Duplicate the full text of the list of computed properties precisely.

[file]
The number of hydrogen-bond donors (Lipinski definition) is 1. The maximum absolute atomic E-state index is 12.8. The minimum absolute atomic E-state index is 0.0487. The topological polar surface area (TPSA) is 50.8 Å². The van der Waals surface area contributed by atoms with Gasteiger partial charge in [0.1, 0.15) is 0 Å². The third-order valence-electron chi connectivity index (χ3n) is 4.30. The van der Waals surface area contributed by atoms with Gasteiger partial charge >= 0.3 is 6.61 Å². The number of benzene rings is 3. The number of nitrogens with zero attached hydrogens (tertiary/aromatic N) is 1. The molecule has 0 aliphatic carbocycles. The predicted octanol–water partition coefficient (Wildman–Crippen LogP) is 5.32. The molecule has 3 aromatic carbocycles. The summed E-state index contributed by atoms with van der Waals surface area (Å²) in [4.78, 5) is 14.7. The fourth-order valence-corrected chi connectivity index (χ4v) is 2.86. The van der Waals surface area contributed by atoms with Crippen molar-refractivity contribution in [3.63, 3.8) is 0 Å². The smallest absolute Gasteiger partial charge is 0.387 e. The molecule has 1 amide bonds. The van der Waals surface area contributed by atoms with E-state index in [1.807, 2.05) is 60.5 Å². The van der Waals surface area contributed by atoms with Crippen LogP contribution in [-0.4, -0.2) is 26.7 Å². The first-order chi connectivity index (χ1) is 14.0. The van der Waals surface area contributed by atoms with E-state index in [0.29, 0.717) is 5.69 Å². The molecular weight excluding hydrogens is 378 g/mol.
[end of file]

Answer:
The number of hydrogen-bond donors (Lipinski definition) is 1. The maximum absolute atomic E-state index is 12.8. The minimum absolute atomic E-state index is 0.0487. The topological polar surface area (TPSA) is 50.8 Å². The van der Waals surface area contributed by atoms with Gasteiger partial charge in [0.1, 0.15) is 0 Å². The third-order valence-electron chi connectivity index (χ3n) is 4.30. The van der Waals surface area contributed by atoms with Gasteiger partial charge >= 0.3 is 6.61 Å². The number of benzene rings is 3. The number of nitrogens with zero attached hydrogens (tertiary/aromatic N) is 1. The molecule has 0 aliphatic carbocycles. The predicted octanol–water partition coefficient (Wildman–Crippen LogP) is 5.32. The molecule has 3 aromatic carbocycles. The summed E-state index contributed by atoms with van der Waals surface area (Å²) in [4.78, 5) is 14.7. The fourth-order valence-corrected chi connectivity index (χ4v) is 2.86. The van der Waals surface area contributed by atoms with Crippen molar-refractivity contribution in [3.63, 3.8) is 0 Å². The smallest absolute Gasteiger partial charge is 0.387 e. The molecule has 1 amide bonds. The van der Waals surface area contributed by atoms with E-state index in [1.807, 2.05) is 60.5 Å². The van der Waals surface area contributed by atoms with Crippen LogP contribution in [-0.4, -0.2) is 26.7 Å². The first-order chi connectivity index (χ1) is 14.0. The van der Waals surface area contributed by atoms with E-state index in [0.29, 0.717) is 5.69 Å². The molecular weight excluding hydrogens is 378 g/mol.